In Northern California, a decision is being made about whether or not PG&E’s Potter Valley Project (a hydroelectric facility) will renew its license to operate its 2 dams and powerhouse, and continue to divert water to the Russian River—sustaining wine country—or if it will discontinue its license, and decommission its dams—protecting salmon and steelhead populations.
The two dams were built almost a century ago, with no concern for migratory fish passage—cutting off approximately 280 miles (about 450 km) of fish habitat in the Eel River. While historically the Eel River supported over a million salmon and steelhead in wet years, this number has declined by 99 per cent, with about 3,500 fish left in total (UC Davis Center for Watershed Sciences Working Paper 2010).
While fish populations in the Eel River have declined, wine, fruit, vegetable and livestock production in Potter Valley and downstream has boomed. Without diversions from the Eel River, the Russian River would run dry during the summer and fall/autumn. The dams and diversions have enabled productive uses of water, as well as non-productive uses, such as recreational use in Lake Pillsbury and ecological use in the Russian River and Lake Mendocino.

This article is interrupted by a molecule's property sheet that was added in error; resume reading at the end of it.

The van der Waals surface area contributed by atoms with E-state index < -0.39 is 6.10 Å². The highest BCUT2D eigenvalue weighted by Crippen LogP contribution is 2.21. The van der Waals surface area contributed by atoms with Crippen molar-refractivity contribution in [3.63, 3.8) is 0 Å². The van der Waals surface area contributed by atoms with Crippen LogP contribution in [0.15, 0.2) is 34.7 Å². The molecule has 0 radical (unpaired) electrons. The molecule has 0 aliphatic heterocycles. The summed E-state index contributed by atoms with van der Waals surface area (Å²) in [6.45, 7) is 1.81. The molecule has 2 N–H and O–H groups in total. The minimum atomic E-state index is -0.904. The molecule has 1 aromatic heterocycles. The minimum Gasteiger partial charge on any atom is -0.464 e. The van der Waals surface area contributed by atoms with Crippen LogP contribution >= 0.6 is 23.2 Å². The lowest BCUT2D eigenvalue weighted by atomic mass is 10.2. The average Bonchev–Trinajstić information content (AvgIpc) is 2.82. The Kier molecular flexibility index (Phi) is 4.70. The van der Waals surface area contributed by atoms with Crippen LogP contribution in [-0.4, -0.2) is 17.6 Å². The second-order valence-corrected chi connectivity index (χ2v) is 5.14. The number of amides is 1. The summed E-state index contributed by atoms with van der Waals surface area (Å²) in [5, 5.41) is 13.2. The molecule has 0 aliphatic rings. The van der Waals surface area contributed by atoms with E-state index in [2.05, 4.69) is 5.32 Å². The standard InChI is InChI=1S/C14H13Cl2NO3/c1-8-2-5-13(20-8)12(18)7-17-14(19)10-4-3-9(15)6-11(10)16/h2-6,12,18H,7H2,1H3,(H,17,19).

How do you most effectively manage water resources where there are competing interests? Is it possible to have your wine, and your fish too? Or is a trade-off necessary? Many options are being debated, such as the possibility of requiring PG&E to build a fish passage if it renews its license, or finding a way to continue Eel River diversions while also removing the dams.
While many different pathways are being debated, it will be nearly impossible to make an effective decision on which to take if nobody is in agreement on the outcomes they want to achieve from managing this water system. The most critical element for setting a path towards improved water management and use (as illustrated by Aither’s WaterGuide framework and associated in-country dialogues) is the establishment of a shared vision for water management outcomes.
“We will have to be very, very wise about how we protect this shared resource… We’re on a ride, and nobody knows exactly what the destination is.”
The problem isn’t a lack of options. The problem is the lack of a shared vision for what the relevant stakeholders aspire to achieve. Yes, a wise decision is required—and to be wise is to be aware of and informed about the destination. If agreement can’t be reached, Northern California is in for a long, bumpy ride to a place nobody wants to go (a restaurant with salmon but no wine, or vice versa).